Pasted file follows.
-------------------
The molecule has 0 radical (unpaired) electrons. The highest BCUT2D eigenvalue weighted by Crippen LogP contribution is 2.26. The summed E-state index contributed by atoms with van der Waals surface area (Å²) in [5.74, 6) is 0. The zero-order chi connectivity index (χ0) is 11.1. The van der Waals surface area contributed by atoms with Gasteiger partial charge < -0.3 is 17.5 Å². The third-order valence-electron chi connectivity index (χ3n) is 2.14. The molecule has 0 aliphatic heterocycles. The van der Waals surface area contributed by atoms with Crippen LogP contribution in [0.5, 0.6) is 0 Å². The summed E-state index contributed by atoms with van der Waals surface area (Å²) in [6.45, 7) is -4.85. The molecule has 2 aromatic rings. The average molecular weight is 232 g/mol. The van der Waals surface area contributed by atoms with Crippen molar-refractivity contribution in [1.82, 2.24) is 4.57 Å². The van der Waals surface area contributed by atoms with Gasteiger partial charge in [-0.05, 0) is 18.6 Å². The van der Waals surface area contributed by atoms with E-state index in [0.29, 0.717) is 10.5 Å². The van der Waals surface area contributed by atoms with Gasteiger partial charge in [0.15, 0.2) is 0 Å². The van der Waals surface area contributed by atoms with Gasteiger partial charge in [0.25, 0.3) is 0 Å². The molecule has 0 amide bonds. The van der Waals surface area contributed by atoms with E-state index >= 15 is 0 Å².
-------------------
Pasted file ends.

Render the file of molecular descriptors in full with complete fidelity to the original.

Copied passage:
The molecule has 0 radical (unpaired) electrons. The highest BCUT2D eigenvalue weighted by Crippen LogP contribution is 2.26. The summed E-state index contributed by atoms with van der Waals surface area (Å²) in [5.74, 6) is 0. The zero-order chi connectivity index (χ0) is 11.1. The van der Waals surface area contributed by atoms with Gasteiger partial charge < -0.3 is 17.5 Å². The third-order valence-electron chi connectivity index (χ3n) is 2.14. The molecule has 0 aliphatic heterocycles. The van der Waals surface area contributed by atoms with Crippen LogP contribution in [0.5, 0.6) is 0 Å². The summed E-state index contributed by atoms with van der Waals surface area (Å²) in [6.45, 7) is -4.85. The molecule has 2 aromatic rings. The average molecular weight is 232 g/mol. The van der Waals surface area contributed by atoms with Crippen molar-refractivity contribution in [1.82, 2.24) is 4.57 Å². The van der Waals surface area contributed by atoms with Gasteiger partial charge in [-0.05, 0) is 18.6 Å². The van der Waals surface area contributed by atoms with E-state index in [0.29, 0.717) is 10.5 Å². The van der Waals surface area contributed by atoms with Gasteiger partial charge in [0.15, 0.2) is 0 Å². The van der Waals surface area contributed by atoms with Gasteiger partial charge in [0.25, 0.3) is 0 Å². The molecule has 0 amide bonds. The van der Waals surface area contributed by atoms with E-state index >= 15 is 0 Å².